Lawsuit goes to trial after dancer paralyzed by O'Hare shelter collapse

Tuesday, August 15, 2017 07:12PM
A trial began Tuesday involving a suburban college student and dancer who was paralyzed when a bus shelter was blown over at O?Hare Airport.


CHICAGO - A trial began Tuesday involving a suburban college student and dancer who was paralyzed when a bus shelter was blown over at O'Hare Airport.

Tierney Darden's family filed a lawsuit against the city and Department of Aviation.

Tierney Darden was 24 when the shelter fell on her. Now 26 years old, relatives testified to the young woman's constant pain and suffering since the incident.

David Darden, of Vernon Hills, arrived to a Daley Center courtroom Tuesday, where he shared with a Cook County jury and judge memories of his daughter before she was paralyzed, and her reality now.

Before the accident, Tierney Darden had been a dancer, choreographer and dance coach at Vernon Hills High School.

On August 2, 2015, a shelter at O'Hare International Airport fell during a storm. Tierney Darden was underneath the structure.

David Darden recalls pulling up to the scene at O'Hare. He was the first witness in the civil lawsuit against the City of Chicago.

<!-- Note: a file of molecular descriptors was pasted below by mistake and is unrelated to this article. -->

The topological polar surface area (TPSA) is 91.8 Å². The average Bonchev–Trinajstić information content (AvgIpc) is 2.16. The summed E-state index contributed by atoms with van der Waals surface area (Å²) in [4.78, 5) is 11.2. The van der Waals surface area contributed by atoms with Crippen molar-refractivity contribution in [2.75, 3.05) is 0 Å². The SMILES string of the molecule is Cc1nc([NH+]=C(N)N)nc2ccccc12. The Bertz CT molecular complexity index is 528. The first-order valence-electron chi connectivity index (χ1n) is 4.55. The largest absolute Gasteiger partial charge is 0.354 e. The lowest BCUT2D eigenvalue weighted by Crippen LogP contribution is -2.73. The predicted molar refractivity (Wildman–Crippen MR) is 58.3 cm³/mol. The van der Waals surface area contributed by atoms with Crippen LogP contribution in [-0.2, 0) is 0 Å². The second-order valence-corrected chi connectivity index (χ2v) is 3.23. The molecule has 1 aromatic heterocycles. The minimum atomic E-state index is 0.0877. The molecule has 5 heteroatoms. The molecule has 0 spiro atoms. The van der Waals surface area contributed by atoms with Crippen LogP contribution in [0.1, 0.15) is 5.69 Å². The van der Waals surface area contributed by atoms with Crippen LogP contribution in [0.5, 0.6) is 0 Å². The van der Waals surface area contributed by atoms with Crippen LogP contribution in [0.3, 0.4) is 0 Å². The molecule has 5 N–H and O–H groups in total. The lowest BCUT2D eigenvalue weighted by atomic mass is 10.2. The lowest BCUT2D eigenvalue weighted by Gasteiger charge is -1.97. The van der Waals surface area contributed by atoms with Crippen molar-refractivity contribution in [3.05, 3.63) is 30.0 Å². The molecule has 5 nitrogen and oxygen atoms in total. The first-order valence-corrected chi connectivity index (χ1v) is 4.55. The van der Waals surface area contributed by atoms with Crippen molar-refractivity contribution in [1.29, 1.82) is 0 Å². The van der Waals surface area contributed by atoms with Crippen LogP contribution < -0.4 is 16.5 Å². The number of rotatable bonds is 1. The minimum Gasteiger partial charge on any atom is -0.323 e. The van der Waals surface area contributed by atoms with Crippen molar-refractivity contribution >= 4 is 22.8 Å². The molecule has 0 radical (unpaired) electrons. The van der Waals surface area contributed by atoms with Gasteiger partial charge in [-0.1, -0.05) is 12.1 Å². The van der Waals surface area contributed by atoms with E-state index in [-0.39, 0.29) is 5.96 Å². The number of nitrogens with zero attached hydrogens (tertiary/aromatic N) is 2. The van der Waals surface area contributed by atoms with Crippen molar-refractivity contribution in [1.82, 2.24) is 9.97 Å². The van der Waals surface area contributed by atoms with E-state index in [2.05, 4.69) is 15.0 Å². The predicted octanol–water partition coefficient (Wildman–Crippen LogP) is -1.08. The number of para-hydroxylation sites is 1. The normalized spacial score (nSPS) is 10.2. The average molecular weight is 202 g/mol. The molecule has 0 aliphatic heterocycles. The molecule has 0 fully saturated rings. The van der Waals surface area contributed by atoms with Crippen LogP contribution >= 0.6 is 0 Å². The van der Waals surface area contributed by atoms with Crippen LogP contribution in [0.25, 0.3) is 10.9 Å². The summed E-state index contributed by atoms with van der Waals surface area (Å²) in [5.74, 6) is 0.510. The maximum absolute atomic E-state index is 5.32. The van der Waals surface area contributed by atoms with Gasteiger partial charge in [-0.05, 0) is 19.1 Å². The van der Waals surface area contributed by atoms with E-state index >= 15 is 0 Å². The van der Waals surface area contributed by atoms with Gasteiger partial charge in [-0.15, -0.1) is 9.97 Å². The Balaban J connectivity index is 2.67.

"I saw Tierney was lying in the roadway. She was underneath a downpour of water," he said. "She was in a lot of pain. She was crying. She was confused. She knew she couldn't move."

Jurors were shown a video of his daughter now. In it, she moans with each movement.

Her father testified to the difficult daily routine to go to the bathroom since the loss of bowel and bladder function, and her chronic pain. David Darden says despite dozens of medications, she often wakes in pain during the night at least twice a week.

He testified there are moments when she is "sometimes crying out in pain."

Tierney Darden is expected to testify, possibly on Wednesday. With her medical conditions, the family said sometimes she is in too much pain to get out of bed.

Her testimony will be contingent on how she feels. The city had offered $22 million to settle the case. Now, a jury will decide.
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